Story and photo contributed by the Rev. Donald E. Messer
An Ecumenical Civil Rights Pilgrimage of 46 laity and clergy, that started at the birthplace of Baptist preacher Martin Luther King, Jr., in Atlanta, and ended at the motel where he was martyred in Memphis, traced not only the struggles of the past but focused on contemporary issues of justice and equality.
Led from March 5 to 9 by retired St. Luke's United Methodist pastor, Rev. M. Kent Millard, and Bob Zehr, both of Indianapolis, the interracial ecumenical group of Presbyterians, Catholics, Quakers, and United Methodist clergy and laity, also included students and faculty of Christian Theological Seminary (a Disciples of Christ seminary), and a seminary student from Garrett-Evangelical Theological Seminary.
The civil rights pilgrims worshipped at Sixteenth Street Baptist Church in Birmingham, where on September 14, 1963, four young girls were murdered when the church was bombed by segregationists. The face of Jesus was destroyed in a stained glass window. At the time, Birmingham was one of the most segregated cities in America -- even the professional washing of clothes was segregated along with playing dominos! The bombing outraged the world and efforts intensified to overcome white racism.
50th Anniversary of the Selma March
A special highlight of the journey was participating in the 50th Anniversary of the March from Selma to Montgomery that secured the historic Voting Rights Legislation. An estimated crowd of 40,000, overwhelmingly African-American, gathered in Selma. Rep. John Lewis of Georgia, who led the initial march on Bloody Sunday, March 8, 1965, introduced President Barack Obama and former President George W. Bush. President Obama challenged the crowd of 40,000, to restore the gutted voting rights legislation, increase voting rates, and reform the criminal justice system, calling for "the young and fearless at heart" to cross new bridges of freedom, justice and equality.
Accompanying the ecumenical pilgrimage were three veterans of marching in Selma -- Rev. Kent Millard of Indianapolis, Indiana, Rev. Kenneth Steigler of Wake Forest, North Carolina, and Rev. Donald E. Messer of Centennial, Colorado. All three were seminarians in 1965 at Boston University School of Theology, when 83 students left their studies and classrooms to board two buses and cars to respond to Martin Luther King's call for voluntary non-violent reinforcements to join protest demonstrations. Each recounted their own stories of fear and trepidation, as they faced the unknown possibility of being clubbed, beaten, jailed or even killed as they headed South, labelled at the time as "communist clergy agitators" by segregation church leaders who reviled the National Council of Churches for its advocacy of the Selma demonstrations.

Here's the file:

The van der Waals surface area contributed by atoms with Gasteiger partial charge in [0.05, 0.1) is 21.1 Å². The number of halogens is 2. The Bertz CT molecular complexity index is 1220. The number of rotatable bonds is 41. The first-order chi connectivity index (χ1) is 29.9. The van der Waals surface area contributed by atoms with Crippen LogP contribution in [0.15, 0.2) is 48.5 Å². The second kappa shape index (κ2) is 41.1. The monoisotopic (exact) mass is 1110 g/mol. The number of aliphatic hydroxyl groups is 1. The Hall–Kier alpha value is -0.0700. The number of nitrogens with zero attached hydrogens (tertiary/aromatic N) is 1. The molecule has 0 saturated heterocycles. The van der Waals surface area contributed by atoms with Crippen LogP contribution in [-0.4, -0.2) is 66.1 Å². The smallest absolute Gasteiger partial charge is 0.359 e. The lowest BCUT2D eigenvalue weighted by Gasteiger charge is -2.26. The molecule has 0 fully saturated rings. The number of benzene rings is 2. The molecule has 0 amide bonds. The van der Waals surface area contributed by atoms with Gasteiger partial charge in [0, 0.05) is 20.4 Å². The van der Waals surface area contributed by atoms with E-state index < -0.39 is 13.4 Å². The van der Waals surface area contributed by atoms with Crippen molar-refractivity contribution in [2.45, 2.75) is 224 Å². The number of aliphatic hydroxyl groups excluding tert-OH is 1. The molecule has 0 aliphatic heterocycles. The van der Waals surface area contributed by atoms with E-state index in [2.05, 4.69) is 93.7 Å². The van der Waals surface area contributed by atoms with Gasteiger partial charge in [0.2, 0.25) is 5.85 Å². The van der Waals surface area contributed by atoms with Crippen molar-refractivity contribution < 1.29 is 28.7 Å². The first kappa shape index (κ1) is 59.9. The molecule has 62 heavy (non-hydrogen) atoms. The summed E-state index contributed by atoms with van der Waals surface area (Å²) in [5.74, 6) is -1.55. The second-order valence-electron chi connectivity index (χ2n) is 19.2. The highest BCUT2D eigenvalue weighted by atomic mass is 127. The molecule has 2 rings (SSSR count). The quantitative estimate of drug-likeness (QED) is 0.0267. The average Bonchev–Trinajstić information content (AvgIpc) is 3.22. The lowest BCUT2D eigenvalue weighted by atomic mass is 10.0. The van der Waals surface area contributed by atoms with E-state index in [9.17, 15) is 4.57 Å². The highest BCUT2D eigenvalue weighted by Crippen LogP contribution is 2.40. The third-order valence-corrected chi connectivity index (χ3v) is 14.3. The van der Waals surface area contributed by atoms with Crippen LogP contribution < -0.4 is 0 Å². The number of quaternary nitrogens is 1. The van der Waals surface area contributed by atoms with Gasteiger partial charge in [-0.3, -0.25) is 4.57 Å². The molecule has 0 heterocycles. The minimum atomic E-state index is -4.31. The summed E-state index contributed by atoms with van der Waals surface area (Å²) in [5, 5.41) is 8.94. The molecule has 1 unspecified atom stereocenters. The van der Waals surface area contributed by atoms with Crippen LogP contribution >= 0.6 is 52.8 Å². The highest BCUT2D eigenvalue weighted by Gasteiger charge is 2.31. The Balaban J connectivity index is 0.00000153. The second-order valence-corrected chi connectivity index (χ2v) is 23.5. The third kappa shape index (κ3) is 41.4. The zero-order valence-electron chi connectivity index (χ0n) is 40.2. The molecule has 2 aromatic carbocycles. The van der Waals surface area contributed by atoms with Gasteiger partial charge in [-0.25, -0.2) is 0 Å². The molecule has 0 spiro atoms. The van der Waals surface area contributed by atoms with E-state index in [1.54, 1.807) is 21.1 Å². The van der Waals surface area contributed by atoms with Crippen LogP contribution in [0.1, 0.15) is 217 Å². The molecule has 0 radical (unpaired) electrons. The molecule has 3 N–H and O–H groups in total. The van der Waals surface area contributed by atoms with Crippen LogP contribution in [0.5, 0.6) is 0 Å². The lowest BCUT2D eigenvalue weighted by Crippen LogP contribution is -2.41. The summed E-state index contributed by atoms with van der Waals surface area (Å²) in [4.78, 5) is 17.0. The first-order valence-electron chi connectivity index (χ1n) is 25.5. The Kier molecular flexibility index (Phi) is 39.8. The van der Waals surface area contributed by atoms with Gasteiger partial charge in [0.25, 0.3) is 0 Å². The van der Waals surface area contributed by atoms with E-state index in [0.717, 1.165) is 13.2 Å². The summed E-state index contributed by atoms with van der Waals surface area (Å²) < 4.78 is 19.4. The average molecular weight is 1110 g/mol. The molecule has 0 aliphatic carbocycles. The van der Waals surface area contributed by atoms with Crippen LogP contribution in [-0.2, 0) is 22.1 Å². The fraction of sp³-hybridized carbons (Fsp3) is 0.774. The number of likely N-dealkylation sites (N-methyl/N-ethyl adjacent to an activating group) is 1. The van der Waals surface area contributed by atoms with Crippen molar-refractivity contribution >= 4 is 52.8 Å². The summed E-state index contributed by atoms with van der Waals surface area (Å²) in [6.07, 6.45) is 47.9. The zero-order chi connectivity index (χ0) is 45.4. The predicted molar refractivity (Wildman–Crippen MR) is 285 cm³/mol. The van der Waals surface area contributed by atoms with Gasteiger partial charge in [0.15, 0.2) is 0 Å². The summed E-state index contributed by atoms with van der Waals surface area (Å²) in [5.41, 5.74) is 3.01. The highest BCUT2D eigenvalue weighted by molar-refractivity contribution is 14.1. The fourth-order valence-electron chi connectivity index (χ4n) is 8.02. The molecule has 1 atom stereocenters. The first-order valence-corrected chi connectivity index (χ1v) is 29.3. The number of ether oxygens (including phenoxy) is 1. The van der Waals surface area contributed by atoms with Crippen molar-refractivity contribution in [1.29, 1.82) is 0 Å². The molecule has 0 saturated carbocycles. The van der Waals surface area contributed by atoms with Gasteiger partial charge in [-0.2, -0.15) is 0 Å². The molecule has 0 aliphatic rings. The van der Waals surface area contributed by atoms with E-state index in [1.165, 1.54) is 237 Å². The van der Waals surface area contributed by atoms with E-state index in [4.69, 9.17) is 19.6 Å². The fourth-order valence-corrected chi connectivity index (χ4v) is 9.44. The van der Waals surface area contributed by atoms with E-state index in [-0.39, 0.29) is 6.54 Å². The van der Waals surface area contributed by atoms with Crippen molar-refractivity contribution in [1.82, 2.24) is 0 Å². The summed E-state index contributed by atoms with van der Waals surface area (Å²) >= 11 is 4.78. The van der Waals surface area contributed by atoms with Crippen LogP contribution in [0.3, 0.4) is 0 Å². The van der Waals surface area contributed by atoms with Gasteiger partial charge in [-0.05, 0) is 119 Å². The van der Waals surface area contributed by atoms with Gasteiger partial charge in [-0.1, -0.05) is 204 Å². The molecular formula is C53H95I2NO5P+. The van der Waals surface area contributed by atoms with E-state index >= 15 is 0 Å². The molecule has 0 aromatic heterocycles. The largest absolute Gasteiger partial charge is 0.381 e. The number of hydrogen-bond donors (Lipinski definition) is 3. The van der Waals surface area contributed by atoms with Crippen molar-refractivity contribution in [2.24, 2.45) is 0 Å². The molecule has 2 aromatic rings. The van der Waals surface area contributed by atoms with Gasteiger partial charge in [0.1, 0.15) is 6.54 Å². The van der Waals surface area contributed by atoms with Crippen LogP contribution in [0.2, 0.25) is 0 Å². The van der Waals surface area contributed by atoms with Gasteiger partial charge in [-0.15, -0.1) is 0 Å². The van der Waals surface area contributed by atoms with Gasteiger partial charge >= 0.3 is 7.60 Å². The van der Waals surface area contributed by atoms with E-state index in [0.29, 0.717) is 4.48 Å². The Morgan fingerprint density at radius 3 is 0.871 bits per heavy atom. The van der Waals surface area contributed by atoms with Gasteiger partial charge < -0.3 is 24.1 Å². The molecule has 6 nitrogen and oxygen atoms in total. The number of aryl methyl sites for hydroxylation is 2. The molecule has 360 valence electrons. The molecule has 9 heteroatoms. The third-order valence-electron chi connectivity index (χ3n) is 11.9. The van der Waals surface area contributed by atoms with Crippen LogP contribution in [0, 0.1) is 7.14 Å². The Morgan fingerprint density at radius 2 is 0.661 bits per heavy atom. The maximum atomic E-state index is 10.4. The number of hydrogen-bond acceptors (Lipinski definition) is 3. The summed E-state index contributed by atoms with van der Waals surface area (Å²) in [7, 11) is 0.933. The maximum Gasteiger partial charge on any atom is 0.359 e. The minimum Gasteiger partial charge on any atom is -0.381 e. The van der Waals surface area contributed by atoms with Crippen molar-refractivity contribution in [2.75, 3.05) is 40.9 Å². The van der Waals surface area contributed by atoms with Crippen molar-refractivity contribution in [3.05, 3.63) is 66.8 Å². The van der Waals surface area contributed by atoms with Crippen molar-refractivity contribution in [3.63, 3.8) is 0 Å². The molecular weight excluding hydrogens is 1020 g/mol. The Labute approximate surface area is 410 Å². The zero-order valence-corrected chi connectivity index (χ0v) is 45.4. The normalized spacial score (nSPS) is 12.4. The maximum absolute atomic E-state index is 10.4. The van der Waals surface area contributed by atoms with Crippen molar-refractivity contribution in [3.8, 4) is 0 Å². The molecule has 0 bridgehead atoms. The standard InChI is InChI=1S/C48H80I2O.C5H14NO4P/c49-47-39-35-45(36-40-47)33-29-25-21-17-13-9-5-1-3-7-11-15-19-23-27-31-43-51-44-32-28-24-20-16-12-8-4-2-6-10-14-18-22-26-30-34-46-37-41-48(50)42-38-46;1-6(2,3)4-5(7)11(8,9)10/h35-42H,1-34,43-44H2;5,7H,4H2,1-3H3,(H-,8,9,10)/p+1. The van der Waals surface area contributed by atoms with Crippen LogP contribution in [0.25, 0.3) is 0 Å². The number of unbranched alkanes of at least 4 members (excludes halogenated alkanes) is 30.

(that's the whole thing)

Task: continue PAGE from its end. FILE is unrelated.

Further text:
Past Struggles Relate To Contemporary Challenges
On the first day of the trip, at the new Civil and Human Rights Museum in Atlanta, persons were challenged to view the interrelationship of past struggles for civil rights with the global challenge of securing freedom and justice around the globe. Genocides ranging from the Holocaust to Rwanda and Cambodia are illustrated along with current movements to secure human rights globally for lesbian, gay, bi-sexual and transgender persons. Videos displaying human rights violations related to human trafficking, HIV and AIDS stigmatization, immigration protection, violence against women, and other issues were prominently featured.
After linking arms and singing "We Shall Overcome" in the sanctuary of Montgomery’s Dexter Street Baptist Church, where Martin Luther King pastored, Garrett-Evangelical seminarian Sam Mutschelknaus led in prayer, asking God's energizing grace for the "vision and courage to promote human rights globally."
Relating faith to justice and love to equality repeatedly emerged during the trip. Linda Bales Todd of Dayton, Ohio, remarked that "Dr. King and the other Baptist preachers articulated a social gospel that dynamically changed both hearts and the culture." Rev. Youngsook Kang of Denver, Colorado, noted "that though I was born in South Korea, the African-American legacy of loving justice has transformed the expectations of the whole world."
Rev. Ingrid McIntyre of Nashville, Tennessee, pointed out that poverty still persists in Selma and throughout the region. Over 10% of Selma's population is unemployed and many downtown businesses are deserted and boarded up. She noted signs that read "Selma needs quality housing.” More than 40% of the families and 67% of the children in the country live below the poverty line. Economic opportunity is essential lest other freedom is eroded.
The ecumenical pilgrims concluded the trip with new appreciation for the Baptist preachers and laity, who along with Dr. King, envisioned and strategized successfully to change America forever. Sensitive to the human rights interrelationship of past civil struggles with contemporary global challenges, individuals in a closing session at Christ United Methodist Church in Memphis, Tennessee, linked arms, sang, and pledged to work to overcome injustice and inequality in their homes, churches, and communities. In the words of one African-American woman, "the movement continues."
The Rev. Donald E. Messer is an American United Methodist theologian and author, and former college and seminary president. He is known for his work to combat world hunger and HIV/AIDS. This story first appeared online in the Office of Christian Unity and Interreligious Relationships page of the Council of Bishops website.